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  • Reed_RichardsReed_Richards Forumite
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    If you have a hot water tank with an immersion heater you can heat it with your solar array.  If it does not have an immersion heater it might be a lot cheaper to get one inserted than to replace it with a Sunamp unit.  If you get a Sunamp unit, get the type that can either be heated electrically or from your oil boiler so you can choose whichever option is the cheaper on days when the sun does not shine enough.

    Bits of the "stuff" inside the Sunamp box can be in one phase and bits in the other.  I imagine you would want to keep it fully charged, it will get partially discharged as you use hot water and then you'll charge it back up again at an appropriate time. 
    Reed
  • edited 10 April at 1:09PM
    StarfrogStarfrog Forumite
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    edited 10 April at 1:09PM
    If you have a hot water tank with an immersion heater you can heat it with your solar array.  If it does not have an immersion heater it might be a lot cheaper to get one inserted than to replace it with a Sunamp unit.  If you get a Sunamp unit, get the type that can either be heated electrically or from your oil boiler so you can choose whichever option is the cheaper on days when the sun does not shine enough.

    Bits of the "stuff" inside the Sunamp box can be in one phase and bits in the other.  I imagine you would want to keep it fully charged, it will get partially discharged as you use hot water and then you'll charge it back up again at an appropriate time.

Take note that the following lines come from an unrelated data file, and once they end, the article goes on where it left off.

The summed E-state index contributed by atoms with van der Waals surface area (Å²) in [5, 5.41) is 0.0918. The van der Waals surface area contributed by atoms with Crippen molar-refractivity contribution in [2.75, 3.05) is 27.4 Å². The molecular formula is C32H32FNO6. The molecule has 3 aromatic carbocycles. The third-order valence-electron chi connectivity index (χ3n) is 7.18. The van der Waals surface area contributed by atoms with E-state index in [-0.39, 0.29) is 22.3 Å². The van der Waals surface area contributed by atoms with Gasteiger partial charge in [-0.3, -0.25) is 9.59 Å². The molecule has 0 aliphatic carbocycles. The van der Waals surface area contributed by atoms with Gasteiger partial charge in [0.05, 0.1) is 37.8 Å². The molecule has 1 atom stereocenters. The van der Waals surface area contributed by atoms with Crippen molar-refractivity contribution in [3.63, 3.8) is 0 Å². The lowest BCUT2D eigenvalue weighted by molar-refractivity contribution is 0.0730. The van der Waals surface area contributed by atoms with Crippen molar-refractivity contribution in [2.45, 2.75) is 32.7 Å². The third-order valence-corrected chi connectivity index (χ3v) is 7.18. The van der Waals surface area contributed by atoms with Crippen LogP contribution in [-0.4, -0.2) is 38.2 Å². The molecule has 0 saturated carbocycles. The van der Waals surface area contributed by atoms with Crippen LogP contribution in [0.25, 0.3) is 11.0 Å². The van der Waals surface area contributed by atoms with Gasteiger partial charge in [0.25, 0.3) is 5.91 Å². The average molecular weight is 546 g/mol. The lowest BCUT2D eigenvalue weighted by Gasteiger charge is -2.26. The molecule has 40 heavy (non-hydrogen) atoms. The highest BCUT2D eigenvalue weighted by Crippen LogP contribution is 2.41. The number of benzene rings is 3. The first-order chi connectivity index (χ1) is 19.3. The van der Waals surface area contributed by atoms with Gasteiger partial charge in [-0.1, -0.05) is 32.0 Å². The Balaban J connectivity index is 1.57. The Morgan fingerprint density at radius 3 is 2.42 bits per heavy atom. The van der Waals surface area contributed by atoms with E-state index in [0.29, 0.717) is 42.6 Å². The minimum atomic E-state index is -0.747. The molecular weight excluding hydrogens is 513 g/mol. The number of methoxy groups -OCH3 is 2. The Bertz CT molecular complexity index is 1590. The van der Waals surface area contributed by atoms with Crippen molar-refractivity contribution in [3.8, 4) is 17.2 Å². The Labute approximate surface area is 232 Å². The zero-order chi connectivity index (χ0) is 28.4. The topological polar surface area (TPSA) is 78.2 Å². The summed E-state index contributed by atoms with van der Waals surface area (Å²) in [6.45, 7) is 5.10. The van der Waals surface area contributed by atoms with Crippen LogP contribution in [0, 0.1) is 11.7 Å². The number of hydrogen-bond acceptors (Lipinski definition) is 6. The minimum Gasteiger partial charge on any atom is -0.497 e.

Thank you for the response and agreed I can heat it with my solar array and use an Eddi ? But its fairly old and I think the method of heating water with an immersion is not as efficient as I think i can have it. It does use the Oil boiler as well. Its about time for it to be replaced and I think the Sunamp would be the most efficient way to provide hot water for the odd bath and kitchen hot water that we use. We currently use an electric shower so that takes its 9kWh each time its used which is in excess of what my solar and battery store can provide so there’s always a draw from the grid when i use the shower so replacing that well be useful as well. Knowing that the Sunamp can be topped up during the day with solar is a good option and as soon as i get a smart meter (been waiting two years !!) then I can utilise cheaper top up of my battery storage at night. The Sunamp seems to be the way to go for low maintenance and electric/solar driven so its one lest item using Oil which I will eventually get rid of that ether with an airsource heatpump with underfloor heating or just electric radiators and more PV panels. 
    ——-
    12 x JASolar 455w Panels (5.46kWp south facing array) Enphase Microinverters IQ7+, Lux AC ESS 3.6kW, 5 x 2.4kwh = 12kWh Plyontech US2000C Battery storage, Lochinver far North, west coast of Scotland